How do non-tariff barriers affect international business? Critically discuss with reference to Less Developed Countries.


CSS Solved Business Administration Past Papers | How do non-tariff barriers affect international business? Critically discuss with reference to Less Developed Countries.

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Topic Breakdown:
Global trade has overpowered all other dimensions of business administration. The international business determines the fate not only of MNCs but also of the nation’s economy. Trade barriers are a tool to monitor and influence foreign businesses.
Subject: international business
Topic: trade barriers


Globalization has given rise to the phenomenon of international trade. Countries trade with each other to facilitate their consumers and allow businesses to flourish. The developed world has been the major importer; hence, they used tariff barriers to discourage imports and above all, protect local business. However, in recent years the trends have changed and countries have started relying more on non-tariff barriers rather than imposing direct tariffs. Such barriers have significantly impacted the businesses in the less developed world as they struggle to tap international market.

Types of non-tariff barriers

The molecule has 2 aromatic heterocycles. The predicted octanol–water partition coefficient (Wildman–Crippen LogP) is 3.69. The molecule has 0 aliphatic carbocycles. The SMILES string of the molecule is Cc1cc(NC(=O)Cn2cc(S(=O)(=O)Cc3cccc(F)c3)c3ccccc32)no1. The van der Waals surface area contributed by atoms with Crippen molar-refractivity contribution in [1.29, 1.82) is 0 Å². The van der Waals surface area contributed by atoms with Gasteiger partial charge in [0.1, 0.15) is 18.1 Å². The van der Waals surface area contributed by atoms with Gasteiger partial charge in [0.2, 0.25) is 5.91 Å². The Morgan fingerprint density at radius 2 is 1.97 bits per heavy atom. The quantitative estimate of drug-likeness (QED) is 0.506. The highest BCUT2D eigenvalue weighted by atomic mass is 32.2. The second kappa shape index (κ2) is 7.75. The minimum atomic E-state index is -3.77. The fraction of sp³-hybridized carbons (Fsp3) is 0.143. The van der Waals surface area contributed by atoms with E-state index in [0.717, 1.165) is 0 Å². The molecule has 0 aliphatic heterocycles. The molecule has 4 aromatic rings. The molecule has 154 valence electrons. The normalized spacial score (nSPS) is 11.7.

1. Quota:

Quota limits the number of products of a certain type that can be imported into the country; it might be for a specified time period.

  • Impact on international business:
    Limiting the amount of product to be imported into the country is without doubt a restriction on free trade. On one hand the companies are barred from trading according to their capacity; on the other hand it leads to rise in prices due to imbalance in demand and supply. Moreover, better terms are often given to countries that enjoy good relations with the importing country.
  • How it impacts less developed countries:
    Majority of the lesser developed nations hope to bank on exporting their goods to the developed world; however, non-tariff barriers such as quotas restrict their exporting quantity. Moreover, it leads to a rise in the price of their goods, the biggest advantage such nations possess; therefore, it becomes difficult for them to compete.
  1. Embargo:

The embargo is a government order to limit trading for a specific product or all the products from a specific country.

  • Impact on international business:
    This is another method to restrict free trade; however, it is limited to a particular country. Ironically, diplomatic relations and politics have a critical factor in imposing embargos, e.g. the US has imposed embargos on countries like Cuba, Iran and North Korea due to its fragile diplomatic ties with these countries. Moreover, majority of the fellow countries follow such sanctions to intensify diplomatic efforts.
  • Impact on less developed countries:
    Lesser developed countries suffer the most from such trade restrictions. On the one hand, their trade, especially export, is halted due to embargos. On the other hand, they cannot receive investment from such countries as well, thus resulting in a reduced flow of money.
  1. Licensing:

The most common form of non-tariff barrier is licensing. It is a permission certificate issued to a foreign company to trade products included in a list of licensed merchandise.

  • Impact on business and less developed countries: